A California judge refused to deliver a knock-out punch to one of two boxing "reality" shows vying to be first on U.S. television, but set the stage for a second and perhaps more decisive round in the

LOS ANGELES (Reuters) -- A California judge refused to deliver a knock-out punch to one of two boxing "reality" shows vying to be first on U.S. television, but set the stage for a second and perhaps more decisive round in their fight.

The latest bout in the increasingly competitive arena of unscripted prime-time entertainment pits NBC's forthcoming "The Contender," from DreamWorks Television and reality TV titan Mark Burnett, against the Rupert Murdoch-owned Fox network and producers of its arch-rival series "The Next Great Champion."

Both shows center on a group of real-life aspiring pugilists slugging it out for a large cash prize and a shot at boxing fame. "Contender" co-stars five-time world boxing champion Sugar Ray Leonard and "Rocky" star Sylvester Stallone, while boxing great Oscar De La Hoya is featured on "Champ."

DreamWorks and Burnett, creator of hit shows "Survivor" and "The Apprentice," sued Fox and "Champ" producers WHEN , claiming they violated state boxing laws "to rush their ersatz copycat show to air" on Sept. 10, about two months ahead of "Contender."

They sought a temporary restraining order against "Champ" on grounds that producers -- Endemol USA and Lock & Key Productions -- gained an unfair advantage over "Contender" by engaging in unlawful business practices.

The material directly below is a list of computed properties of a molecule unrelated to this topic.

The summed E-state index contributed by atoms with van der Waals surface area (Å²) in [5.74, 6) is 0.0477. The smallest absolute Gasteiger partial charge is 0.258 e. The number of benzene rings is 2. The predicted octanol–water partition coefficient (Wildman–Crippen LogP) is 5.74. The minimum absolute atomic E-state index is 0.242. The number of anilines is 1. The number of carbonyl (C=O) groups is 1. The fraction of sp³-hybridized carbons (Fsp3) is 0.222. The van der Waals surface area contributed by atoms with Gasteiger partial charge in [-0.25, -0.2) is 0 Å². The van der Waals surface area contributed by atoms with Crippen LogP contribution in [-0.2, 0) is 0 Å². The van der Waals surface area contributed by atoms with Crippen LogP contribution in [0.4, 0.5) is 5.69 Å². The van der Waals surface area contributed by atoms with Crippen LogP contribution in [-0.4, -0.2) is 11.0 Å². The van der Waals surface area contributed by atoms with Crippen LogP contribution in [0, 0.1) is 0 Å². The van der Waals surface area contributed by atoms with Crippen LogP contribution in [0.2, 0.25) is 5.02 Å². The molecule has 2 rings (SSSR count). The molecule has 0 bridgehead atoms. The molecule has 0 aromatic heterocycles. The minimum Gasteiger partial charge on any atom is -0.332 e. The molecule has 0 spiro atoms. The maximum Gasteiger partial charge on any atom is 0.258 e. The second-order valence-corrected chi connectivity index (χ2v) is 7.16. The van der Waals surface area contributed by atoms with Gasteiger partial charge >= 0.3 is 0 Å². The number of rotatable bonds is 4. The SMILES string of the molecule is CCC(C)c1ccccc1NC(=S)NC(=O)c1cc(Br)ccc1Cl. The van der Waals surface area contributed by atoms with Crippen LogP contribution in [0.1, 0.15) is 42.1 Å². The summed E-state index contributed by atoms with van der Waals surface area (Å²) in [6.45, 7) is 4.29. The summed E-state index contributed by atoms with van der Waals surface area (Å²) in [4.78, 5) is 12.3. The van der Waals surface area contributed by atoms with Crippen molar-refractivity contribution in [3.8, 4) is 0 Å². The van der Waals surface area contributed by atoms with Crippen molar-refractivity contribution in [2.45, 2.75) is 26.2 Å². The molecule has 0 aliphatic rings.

Getting to the airwaves first would likely give "Champ" a tremendous leg up in ratings and advertising appeal over "Contender," for which NBC, according to sources, has agreed to pay about $2 million per episode. It was not immediately known how much Fox has spent on "Champ."

Los Angeles County Superior Court Judge Linda Lefkowitz denied DreamWorks' and Burnett's initial bid for a restraining order, but left open the possibility of blocking the "Champ" in the near future, according to court papers.

She set a Sept. 8 hearing on a motion for a preliminary injunction against the show and ordered an expedited exchange of documents between the parties to the lawsuit.

Before the hearing, California boxing regulators will decide on separate recommendations urging state action against the show, which could mean fines or perhaps their own injunction stopping the program. The California State Athletic Commission meets on Sept. 3 to take up those recommendations, issued by the agency's former chairman, Sanford Michelman, following his investigation of "Champ."

Michelman's 18-page report, cited in the lawsuit, accuses producers of numerous violations of state boxing rules and urged a crackdown by the commission and the state Attorney General's Office. It specifically alleges that Endemol illegally promoted boxing matches without a license to do so.

Deputy Attorney General Karen Chappelle told Reuters her office would only act on the report if adopted by the commission.

The legal bout over the two boxing shows represents a new tack in the high-stakes reality TV wars, in which courts have thrown out previous cases based on claims that networks or producers stole ideas for similar programs from one other.

Neither NBC nor boxing great Oscar De La Hoya's Golden Boy Promotions, a producing partner on "Champ," are parties to the litigation.

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